The state of the nation’s satisfaction with how we speak or communicate with one another is…not great. Opinion poll after opinion poll suggests we’re just not getting one another, we’re inadvertently upsetting each other, we’re making comments in bad taste, we’re too syrupy sweet or saccharine, and we’re choosing the wrong times to joke and to be serious.

You can see the evidence screaming out of message boards and overwhelmingly inside your social feeds: folks aren’t happy with how they’re being spoken to. Looked at Twitter lately? Toxic. It can seem like folks are simply scowling along, waiting for their next psychic wound to open up so they can let you know what an insensitive jerk you’ve been. Their sensibilities are offended. They don’t understand you. You’re too gruff or you’re too ecstatic. You’re too weird or incomprehensible. You just don’t get it, or you’re setting them up to look the fool. From sending a company email to a colleague to creating a giant billboard for the masses to see, your tone is off. Invariably, someone’s going to complain.

Can you avoid it? And how does all this impact your brand voice, your advertising messages, your company’s social media footprint, and important corporate communication? In a word, loudly. So what to do, what to do?

Here is a series of practical tips you may find useful, whether you’re building a full ad campaign, drafting content for your social feeds, or just communicating with a colleague.

  1. Do your homework.

Have you done your research into the recipients of your message? Think about what you know about them before you type the first letter. Do some digging. Google. Look at studies or reports. If you’re building a campaign, consider an electronic survey meant to measure attitudes. Poll your social media followers. Talk to your friends. Think about the person or people you’re talking to demographically, and think about people you know who fit that mold. What cultural references might you have in common? What jokes can you share, or what might be over their heads? Invariably, if you work to find it, you can cobble a story of human interest that nearly everyone can look at and identify with.

  1. When creating the message, what sort of mood are YOU in?

When you sit down to create a piece of communication, pause and self-survey. Check in. Where are you? Are you thinking about a fight you had with your spouse? Are you stressed over bills? Hung over? Are you happy with the world and all you see in it? Are you in a peaceful, Zen-like state through which ideas simply flow? All of these states of mind will color, in some cases quite dramatically, what you compose. If you’re not in the right frame of mind to write, don’t. Full stop. Then, recalibrate. Do some breathing exercises. A mini-meditation at your desk. If you’re worried, jot down your worries into a quick worry journal to help your mind “put them” someplace. Then, begin again. There. That’s better, isn’t it?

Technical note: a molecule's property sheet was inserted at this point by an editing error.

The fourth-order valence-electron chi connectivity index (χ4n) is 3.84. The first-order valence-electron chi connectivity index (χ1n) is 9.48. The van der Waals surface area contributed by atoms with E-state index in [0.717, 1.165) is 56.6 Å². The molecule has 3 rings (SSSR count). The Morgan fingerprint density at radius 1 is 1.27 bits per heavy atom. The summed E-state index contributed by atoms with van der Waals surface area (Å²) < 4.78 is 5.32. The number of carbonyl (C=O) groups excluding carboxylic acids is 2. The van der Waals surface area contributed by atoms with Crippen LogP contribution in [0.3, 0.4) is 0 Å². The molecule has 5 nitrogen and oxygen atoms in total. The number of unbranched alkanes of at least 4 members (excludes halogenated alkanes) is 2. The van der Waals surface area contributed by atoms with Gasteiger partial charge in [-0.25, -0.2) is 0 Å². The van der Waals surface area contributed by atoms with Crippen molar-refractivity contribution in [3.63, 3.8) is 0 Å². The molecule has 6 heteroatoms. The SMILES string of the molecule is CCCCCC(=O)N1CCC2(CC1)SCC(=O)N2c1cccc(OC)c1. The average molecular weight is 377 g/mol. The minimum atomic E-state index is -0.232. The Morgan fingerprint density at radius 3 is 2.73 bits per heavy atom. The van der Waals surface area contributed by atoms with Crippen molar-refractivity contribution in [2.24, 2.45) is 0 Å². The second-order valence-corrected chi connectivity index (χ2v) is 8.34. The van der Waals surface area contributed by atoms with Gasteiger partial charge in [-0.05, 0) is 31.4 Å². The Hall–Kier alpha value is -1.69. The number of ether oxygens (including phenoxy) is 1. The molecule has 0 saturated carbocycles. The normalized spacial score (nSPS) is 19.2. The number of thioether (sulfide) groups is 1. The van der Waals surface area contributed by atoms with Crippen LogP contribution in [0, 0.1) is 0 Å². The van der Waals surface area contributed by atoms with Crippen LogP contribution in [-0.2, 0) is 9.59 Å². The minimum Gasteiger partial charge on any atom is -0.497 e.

1. Think empathetically.

If you’re drafting web copy for a senior citizens’ home, it helps to pause and think about the seniors you know in your life. What are they like? What issues do they share? What was popular or interesting during their lifetimes? What experiences have they had; what things have they seen? When you feel like you can walk a mile in their shoes, then and only then should you begin writing—with care, with feeling, with empathy. Even if you’re trying to make them laugh.

  1. Is there a guide for tone?

Established clients have a precedent for their tone of voice. It exists in all previous corporate communications. Devour it all. Become a subject matter expert in how they communicate. These same clients may even be guided by what’s known as a house style manual. These manuals often contain examples and descriptions of appropriate tone. Follow this in-house style and never stray. When messaging colleagues, remind yourself who you’re speaking with before writing to them. Look at some old email volleys. Here, history is an important guide. Think of conversations you’ve had, jokes you’ve shared, and stories you’ve reminisced over. Write from that crucible, and you can’t get too far afield.

  1. Be wary (very) of the opinion gauntlet.

Think of all the great books in the world. All the wonderful plays. The poetry. Shakespeare’s folios and sonnets. Think of all the world’s paintings and statues. In all of them, can you think of a single one that’s truly great that was created by a committee? We warn our clients all the time about the danger of opening up the comment box too widely. We often fall into the same trap when evaluating our own work, and we must remind ourselves daily how to avoid it. Not only are these types of committees woefully inefficient, frustrating, and a time waster, but you’ll soon find yourself lost in a sea of competing, conflicting opinion. If we know a committee will be in charge of decision-making vs. a single, empowered marketing director, we have to add additional time to our estimates and invoices. So you’ll need to ratchet up your courage and develop your own ear for what works. Find a trusted confidant, a gifted colleague, or an editor you enjoy and share only with that person. Group thinking and committee structures work well for the United Nations, a slow-moving, deliberative body by design. But they’re hell on your ad messages, social content, and general productivity.

Hopefully, these tips will help set you and your tone up for success. If we’ve offended any committees or individuals in the writing of this, we sincerely apologize!

By Jack Becker


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